You accept a credit card (and the transaction is authorised) you can be sure you’ll receive the funds. (Later, we will discuss disputes where funds go back to the consumer.)


The credit card system protects issuing banks from unscrupulous merchants. When you submit a deposit, you are promising the issuing bank that you have delivered the goods and services promised to the cardholder. If you don’t, the issuing bank has the right to charge back the transaction.


Cardholders are protected from merchants who fail to keep their promises. They’re not liable for payment if a merchant fails to deliver as expected.

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Trust holds the credit card world together. The issuing bank doesn’t ask a cardholder if he is satisfied before you get your money. They TRUST that the cardholder will be satisfied. Here’s how you earn that trust: When you sell by credit card, you must deliver on the cardholders expectations (note that word!) of your goods and services. What expectations? Think about it. Either by policy or by practice, implicitly or explicitly, you tell customers that they can expect a level of quality, delivery times, etc. By accepting a credit card for payment, you are promising the issuing bank that you are going to make good on those expectations. If not, your customer can get his money back.

Chargebacks – Customer Wanting Refunds

Almost everyone has an idea of how a credit card SALE works. But even some experienced merchants don’t know the other side of the system: chargebacks. Understanding chargebacks can save you a lot of money. And help to salvage customer relationships. If a cardholder believes a charge isn’t legitimate, or that their expectations weren’t met, she could come to you for a refund. But she has another, more troublesome, option: Chargebacks. Here’s how chargebacks work: Regardless of merit, the issuing bank is obligated to investigate complaints from cardholders, including:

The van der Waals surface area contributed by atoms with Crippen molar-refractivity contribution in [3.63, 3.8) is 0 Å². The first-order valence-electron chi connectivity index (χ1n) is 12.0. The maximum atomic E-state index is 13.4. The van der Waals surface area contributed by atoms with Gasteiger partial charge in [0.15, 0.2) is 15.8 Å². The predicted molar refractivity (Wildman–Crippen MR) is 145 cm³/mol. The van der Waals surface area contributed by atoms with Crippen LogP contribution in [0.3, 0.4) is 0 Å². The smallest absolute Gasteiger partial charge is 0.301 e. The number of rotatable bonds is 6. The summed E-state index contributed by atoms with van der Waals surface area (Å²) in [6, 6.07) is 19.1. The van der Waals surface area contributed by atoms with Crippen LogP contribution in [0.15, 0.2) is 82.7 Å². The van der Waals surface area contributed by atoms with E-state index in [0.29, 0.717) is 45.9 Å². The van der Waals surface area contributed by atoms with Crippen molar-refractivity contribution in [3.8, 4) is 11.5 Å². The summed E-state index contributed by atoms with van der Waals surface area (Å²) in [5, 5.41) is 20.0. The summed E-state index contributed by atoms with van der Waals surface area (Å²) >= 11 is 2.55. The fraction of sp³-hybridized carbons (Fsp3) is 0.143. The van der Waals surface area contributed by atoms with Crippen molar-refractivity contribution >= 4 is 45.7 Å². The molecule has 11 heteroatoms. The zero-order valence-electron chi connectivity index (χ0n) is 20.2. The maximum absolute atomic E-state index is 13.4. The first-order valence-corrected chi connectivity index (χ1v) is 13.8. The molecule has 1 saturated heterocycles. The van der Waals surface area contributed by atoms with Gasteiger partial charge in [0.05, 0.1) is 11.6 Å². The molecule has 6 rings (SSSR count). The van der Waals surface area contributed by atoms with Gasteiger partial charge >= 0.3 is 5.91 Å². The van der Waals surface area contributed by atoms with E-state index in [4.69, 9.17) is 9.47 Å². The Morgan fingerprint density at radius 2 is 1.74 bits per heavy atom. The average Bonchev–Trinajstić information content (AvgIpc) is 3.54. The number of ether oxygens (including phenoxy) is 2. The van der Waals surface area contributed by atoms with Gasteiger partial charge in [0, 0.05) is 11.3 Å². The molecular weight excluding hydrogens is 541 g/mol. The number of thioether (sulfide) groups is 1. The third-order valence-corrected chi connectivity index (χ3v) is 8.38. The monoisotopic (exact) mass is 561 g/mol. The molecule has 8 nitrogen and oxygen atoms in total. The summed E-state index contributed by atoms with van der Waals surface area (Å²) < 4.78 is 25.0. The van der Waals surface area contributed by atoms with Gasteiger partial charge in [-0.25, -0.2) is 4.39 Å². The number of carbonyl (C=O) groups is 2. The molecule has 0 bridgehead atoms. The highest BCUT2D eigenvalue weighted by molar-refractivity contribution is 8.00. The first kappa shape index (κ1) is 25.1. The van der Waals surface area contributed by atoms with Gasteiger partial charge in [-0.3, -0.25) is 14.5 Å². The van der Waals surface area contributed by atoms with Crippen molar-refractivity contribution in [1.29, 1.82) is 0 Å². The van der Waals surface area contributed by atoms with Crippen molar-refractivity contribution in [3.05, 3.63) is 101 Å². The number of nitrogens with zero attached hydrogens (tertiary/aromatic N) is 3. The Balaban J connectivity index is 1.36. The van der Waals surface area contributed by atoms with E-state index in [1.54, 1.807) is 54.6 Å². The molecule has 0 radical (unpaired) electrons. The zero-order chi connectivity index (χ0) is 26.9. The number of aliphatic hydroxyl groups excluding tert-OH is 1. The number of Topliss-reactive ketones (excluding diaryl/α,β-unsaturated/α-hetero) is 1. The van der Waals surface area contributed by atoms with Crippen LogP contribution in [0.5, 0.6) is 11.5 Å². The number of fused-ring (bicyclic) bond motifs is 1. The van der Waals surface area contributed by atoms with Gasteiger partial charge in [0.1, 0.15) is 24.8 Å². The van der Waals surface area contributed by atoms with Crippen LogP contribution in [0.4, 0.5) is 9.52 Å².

• You never delivered the goods and services you promised.
  • The cardholder never ordered the goods that showed up on her credit card bill.
  • The cardholder received the goods and services, but they didn’t meet their expectations, so they wanted a refund. In these circumstances, the issuing bank initiates a Retrieval Request and/or a Chargeback to resolve the matter.

Common Causes of Chargebacks

Some common causes of chargebacks can be avoided easily: If your company name appears one way on your advertising and your receipts, but a different way on the customers credit card statement.

In some cases, this problem results from two businesses attempting to process transactions from the same account. This is frowned upon, so call us if you have a second business.

When you charge the customer before the goods have been shipped. In other words, don’t submit a transaction before you have shipped the goods or performed the service..

Credit Card Disputes: Retrieval Requests

Traditionally, the dispute process begins with a Retrieval Request that asks for documentation.

  • The Acquiring Bank sends a Retrieval Request (often called simply a Retrieval) to the Merchant. Sometimes, they start with a chargeback and skip the Retrieval Request altogether.
  • The retrieval asks for proof that you delivered the disputed goods or services to the cardholder.
  • When you provide proof that you delivered the goods or services to the cardholder, the Acquiring Bank forwards it to the Issuing Bank who informs the cardholder. The proof is usually a document (delivery receipt, credit card receipt and/or your store receipt) signed by the cardholder.